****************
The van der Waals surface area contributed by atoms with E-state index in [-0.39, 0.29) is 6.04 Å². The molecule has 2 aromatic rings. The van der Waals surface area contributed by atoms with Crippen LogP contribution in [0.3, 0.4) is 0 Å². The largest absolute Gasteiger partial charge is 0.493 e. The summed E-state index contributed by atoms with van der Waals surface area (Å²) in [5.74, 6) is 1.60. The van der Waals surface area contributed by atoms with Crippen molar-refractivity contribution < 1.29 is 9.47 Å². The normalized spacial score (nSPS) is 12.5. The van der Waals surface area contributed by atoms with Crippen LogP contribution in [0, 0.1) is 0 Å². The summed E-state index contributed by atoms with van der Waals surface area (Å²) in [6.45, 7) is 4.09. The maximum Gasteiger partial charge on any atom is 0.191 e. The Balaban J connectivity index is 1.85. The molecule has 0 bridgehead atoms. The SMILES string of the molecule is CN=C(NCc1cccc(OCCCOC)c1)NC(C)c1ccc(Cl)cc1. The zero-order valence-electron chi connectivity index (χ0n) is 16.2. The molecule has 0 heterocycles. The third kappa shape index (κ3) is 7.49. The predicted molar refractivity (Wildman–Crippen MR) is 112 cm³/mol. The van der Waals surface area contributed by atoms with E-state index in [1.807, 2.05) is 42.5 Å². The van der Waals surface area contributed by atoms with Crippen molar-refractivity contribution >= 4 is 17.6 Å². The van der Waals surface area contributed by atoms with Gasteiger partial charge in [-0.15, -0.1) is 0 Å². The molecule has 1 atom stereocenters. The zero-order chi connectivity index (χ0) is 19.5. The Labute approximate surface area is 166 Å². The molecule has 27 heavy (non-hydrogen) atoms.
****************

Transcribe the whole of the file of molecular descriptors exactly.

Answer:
The van der Waals surface area contributed by atoms with E-state index in [-0.39, 0.29) is 6.04 Å². The molecule has 2 aromatic rings. The van der Waals surface area contributed by atoms with Crippen LogP contribution in [0.3, 0.4) is 0 Å². The largest absolute Gasteiger partial charge is 0.493 e. The summed E-state index contributed by atoms with van der Waals surface area (Å²) in [5.74, 6) is 1.60. The van der Waals surface area contributed by atoms with Crippen molar-refractivity contribution < 1.29 is 9.47 Å². The normalized spacial score (nSPS) is 12.5. The van der Waals surface area contributed by atoms with Crippen LogP contribution in [0, 0.1) is 0 Å². The summed E-state index contributed by atoms with van der Waals surface area (Å²) in [6.45, 7) is 4.09. The maximum Gasteiger partial charge on any atom is 0.191 e. The Balaban J connectivity index is 1.85. The molecule has 0 bridgehead atoms. The SMILES string of the molecule is CN=C(NCc1cccc(OCCCOC)c1)NC(C)c1ccc(Cl)cc1. The zero-order valence-electron chi connectivity index (χ0n) is 16.2. The molecule has 0 heterocycles. The third kappa shape index (κ3) is 7.49. The predicted molar refractivity (Wildman–Crippen MR) is 112 cm³/mol. The van der Waals surface area contributed by atoms with E-state index in [1.807, 2.05) is 42.5 Å². The van der Waals surface area contributed by atoms with Crippen molar-refractivity contribution >= 4 is 17.6 Å². The van der Waals surface area contributed by atoms with Gasteiger partial charge in [-0.15, -0.1) is 0 Å². The molecule has 1 atom stereocenters. The zero-order chi connectivity index (χ0) is 19.5. The Labute approximate surface area is 166 Å². The molecule has 27 heavy (non-hydrogen) atoms.